A GDPR Compliance Statement is your opportunity to take the initiative and provide this essential information up front.
What to Cover in Your GDPR Compliance Statement
Broadly speaking, when explaining your progress towards GDPR compliance, you'll want to address:
- What you're planning to do
- What you're doing
- What you've done
This document will be totally unique to your company. But here are some sections from real GDPR Compliance Statements. You can consider which of these sections are relevant for you.
What is the GDPR?
Introduce your GDPR Compliance Statement by providing a little context. What is the GDPR, and why are you striving to comply with it?
Here's an example from AllClients:
A simple summary to inform your customers in a basic way is sufficient here.
Your Company's Commitment to Privacy
Here's your opportunity to tell people how committed you are to protecting your users' personal data and obeying the law. This can also serve as another way to introduce your compliance efforts.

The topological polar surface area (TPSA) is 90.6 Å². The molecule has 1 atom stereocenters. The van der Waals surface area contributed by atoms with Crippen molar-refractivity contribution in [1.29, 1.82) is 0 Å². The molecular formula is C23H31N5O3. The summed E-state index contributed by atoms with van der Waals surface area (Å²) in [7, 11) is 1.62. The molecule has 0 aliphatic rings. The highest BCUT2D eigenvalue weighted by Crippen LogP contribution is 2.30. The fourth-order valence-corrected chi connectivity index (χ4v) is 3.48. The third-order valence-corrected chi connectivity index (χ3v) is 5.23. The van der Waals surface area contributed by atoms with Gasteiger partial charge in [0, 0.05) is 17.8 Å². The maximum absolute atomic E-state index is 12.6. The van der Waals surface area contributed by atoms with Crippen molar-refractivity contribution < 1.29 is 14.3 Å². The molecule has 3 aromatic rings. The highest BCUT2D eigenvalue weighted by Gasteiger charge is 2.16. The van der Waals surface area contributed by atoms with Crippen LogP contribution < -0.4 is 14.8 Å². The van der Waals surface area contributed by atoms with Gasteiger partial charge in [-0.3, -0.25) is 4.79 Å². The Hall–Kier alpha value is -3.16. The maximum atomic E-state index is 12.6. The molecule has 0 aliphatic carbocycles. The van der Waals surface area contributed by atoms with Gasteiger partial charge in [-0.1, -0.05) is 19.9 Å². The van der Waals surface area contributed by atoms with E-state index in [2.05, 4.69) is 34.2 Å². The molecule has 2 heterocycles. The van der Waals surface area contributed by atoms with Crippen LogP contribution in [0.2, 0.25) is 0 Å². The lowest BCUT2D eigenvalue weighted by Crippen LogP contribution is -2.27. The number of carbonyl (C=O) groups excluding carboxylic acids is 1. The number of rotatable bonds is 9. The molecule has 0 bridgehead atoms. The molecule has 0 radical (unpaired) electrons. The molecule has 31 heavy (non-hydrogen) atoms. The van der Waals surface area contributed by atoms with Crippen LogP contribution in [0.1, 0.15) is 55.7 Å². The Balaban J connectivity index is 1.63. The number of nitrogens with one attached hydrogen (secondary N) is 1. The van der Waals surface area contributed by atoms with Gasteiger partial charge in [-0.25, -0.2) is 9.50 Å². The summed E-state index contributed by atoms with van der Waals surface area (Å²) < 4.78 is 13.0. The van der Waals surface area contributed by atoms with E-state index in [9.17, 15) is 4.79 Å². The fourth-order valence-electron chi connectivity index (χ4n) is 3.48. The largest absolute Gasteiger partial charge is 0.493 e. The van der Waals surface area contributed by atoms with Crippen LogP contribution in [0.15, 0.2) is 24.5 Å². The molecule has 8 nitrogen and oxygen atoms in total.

Here's how eBay sets out its commitment to data protection law in a short yet clear statement:
Scope of Compliance
You may wish to define the extent of your company's compliance with the GDPR by listing those activities you engage in that are covered by the law. This will include anything you do that requires the processing of personal data, for example:
- Collecting personal data from your customers
- Collecting personal data about your customers
- Storing personal data electronically and physically
- Sending direct marketing and running personalized ads
- Analyzing sets of personal data
This could be a very long list, depending on the nature of your business.
Here's an example of a Scope section from 4-Thought Professional Services:
Company-Wide Personal Data Review
Very often, a company will begin its process of GDPR compliance by conducting a review or audit of what personal data it holds, what personal data it is collecting, and with whom it is sharing personal data.